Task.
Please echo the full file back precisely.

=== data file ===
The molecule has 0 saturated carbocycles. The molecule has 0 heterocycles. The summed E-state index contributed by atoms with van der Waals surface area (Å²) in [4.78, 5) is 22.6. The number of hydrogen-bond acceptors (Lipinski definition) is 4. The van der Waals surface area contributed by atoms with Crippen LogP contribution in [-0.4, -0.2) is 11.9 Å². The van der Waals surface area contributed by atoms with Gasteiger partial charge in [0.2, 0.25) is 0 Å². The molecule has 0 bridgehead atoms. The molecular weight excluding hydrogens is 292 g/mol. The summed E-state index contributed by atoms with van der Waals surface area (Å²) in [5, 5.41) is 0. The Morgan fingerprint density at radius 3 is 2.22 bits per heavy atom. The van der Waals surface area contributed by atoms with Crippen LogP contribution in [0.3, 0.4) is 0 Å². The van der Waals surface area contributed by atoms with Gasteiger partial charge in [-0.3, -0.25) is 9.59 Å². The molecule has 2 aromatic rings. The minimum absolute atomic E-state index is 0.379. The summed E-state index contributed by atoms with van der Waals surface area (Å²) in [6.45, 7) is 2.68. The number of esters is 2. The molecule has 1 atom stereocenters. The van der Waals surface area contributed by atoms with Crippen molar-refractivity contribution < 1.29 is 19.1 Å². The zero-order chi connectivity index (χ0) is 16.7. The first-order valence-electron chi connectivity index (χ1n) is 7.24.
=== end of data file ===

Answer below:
The molecule has 0 saturated carbocycles. The molecule has 0 heterocycles. The summed E-state index contributed by atoms with van der Waals surface area (Å²) in [4.78, 5) is 22.6. The number of hydrogen-bond acceptors (Lipinski definition) is 4. The van der Waals surface area contributed by atoms with Crippen LogP contribution in [-0.4, -0.2) is 11.9 Å². The van der Waals surface area contributed by atoms with Gasteiger partial charge in [0.2, 0.25) is 0 Å². The molecule has 0 bridgehead atoms. The molecular weight excluding hydrogens is 292 g/mol. The summed E-state index contributed by atoms with van der Waals surface area (Å²) in [5, 5.41) is 0. The Morgan fingerprint density at radius 3 is 2.22 bits per heavy atom. The van der Waals surface area contributed by atoms with Crippen LogP contribution in [0.3, 0.4) is 0 Å². The van der Waals surface area contributed by atoms with Gasteiger partial charge in [-0.3, -0.25) is 9.59 Å². The molecule has 2 aromatic rings. The minimum absolute atomic E-state index is 0.379. The summed E-state index contributed by atoms with van der Waals surface area (Å²) in [6.45, 7) is 2.68. The number of esters is 2. The molecule has 1 atom stereocenters. The van der Waals surface area contributed by atoms with Crippen molar-refractivity contribution < 1.29 is 19.1 Å². The zero-order chi connectivity index (χ0) is 16.7. The first-order valence-electron chi connectivity index (χ1n) is 7.24.